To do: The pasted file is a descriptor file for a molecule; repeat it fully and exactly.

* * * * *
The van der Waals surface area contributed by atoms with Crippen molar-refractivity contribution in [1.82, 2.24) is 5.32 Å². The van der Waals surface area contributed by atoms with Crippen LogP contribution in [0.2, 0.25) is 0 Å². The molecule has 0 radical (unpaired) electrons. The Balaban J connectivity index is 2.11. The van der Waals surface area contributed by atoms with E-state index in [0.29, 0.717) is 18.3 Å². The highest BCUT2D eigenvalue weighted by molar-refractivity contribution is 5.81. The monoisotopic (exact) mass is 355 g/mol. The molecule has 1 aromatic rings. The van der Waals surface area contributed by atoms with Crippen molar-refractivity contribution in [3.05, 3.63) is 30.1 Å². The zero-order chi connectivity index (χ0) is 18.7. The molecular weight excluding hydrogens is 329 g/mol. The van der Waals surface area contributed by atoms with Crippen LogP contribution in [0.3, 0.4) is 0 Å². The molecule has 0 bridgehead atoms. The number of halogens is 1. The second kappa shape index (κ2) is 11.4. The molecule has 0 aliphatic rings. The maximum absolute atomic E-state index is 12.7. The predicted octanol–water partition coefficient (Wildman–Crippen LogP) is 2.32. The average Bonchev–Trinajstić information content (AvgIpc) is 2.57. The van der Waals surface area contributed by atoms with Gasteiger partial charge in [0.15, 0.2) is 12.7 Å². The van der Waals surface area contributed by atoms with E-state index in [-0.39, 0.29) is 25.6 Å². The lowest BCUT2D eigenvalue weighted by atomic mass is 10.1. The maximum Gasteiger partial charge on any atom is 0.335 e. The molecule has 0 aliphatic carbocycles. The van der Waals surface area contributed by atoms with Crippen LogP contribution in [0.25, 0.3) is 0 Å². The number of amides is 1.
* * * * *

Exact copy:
The van der Waals surface area contributed by atoms with Crippen molar-refractivity contribution in [1.82, 2.24) is 5.32 Å². The van der Waals surface area contributed by atoms with Crippen LogP contribution in [0.2, 0.25) is 0 Å². The molecule has 0 radical (unpaired) electrons. The Balaban J connectivity index is 2.11. The van der Waals surface area contributed by atoms with E-state index in [0.29, 0.717) is 18.3 Å². The highest BCUT2D eigenvalue weighted by molar-refractivity contribution is 5.81. The monoisotopic (exact) mass is 355 g/mol. The molecule has 1 aromatic rings. The van der Waals surface area contributed by atoms with Crippen molar-refractivity contribution in [3.05, 3.63) is 30.1 Å². The zero-order chi connectivity index (χ0) is 18.7. The molecular weight excluding hydrogens is 329 g/mol. The van der Waals surface area contributed by atoms with Crippen LogP contribution in [0.3, 0.4) is 0 Å². The molecule has 0 bridgehead atoms. The number of halogens is 1. The second kappa shape index (κ2) is 11.4. The molecule has 0 aliphatic rings. The maximum absolute atomic E-state index is 12.7. The predicted octanol–water partition coefficient (Wildman–Crippen LogP) is 2.32. The average Bonchev–Trinajstić information content (AvgIpc) is 2.57. The van der Waals surface area contributed by atoms with Gasteiger partial charge in [0.15, 0.2) is 12.7 Å². The van der Waals surface area contributed by atoms with E-state index in [-0.39, 0.29) is 25.6 Å². The lowest BCUT2D eigenvalue weighted by atomic mass is 10.1. The maximum Gasteiger partial charge on any atom is 0.335 e. The molecule has 0 aliphatic carbocycles. The van der Waals surface area contributed by atoms with Crippen LogP contribution in [0.25, 0.3) is 0 Å². The number of amides is 1.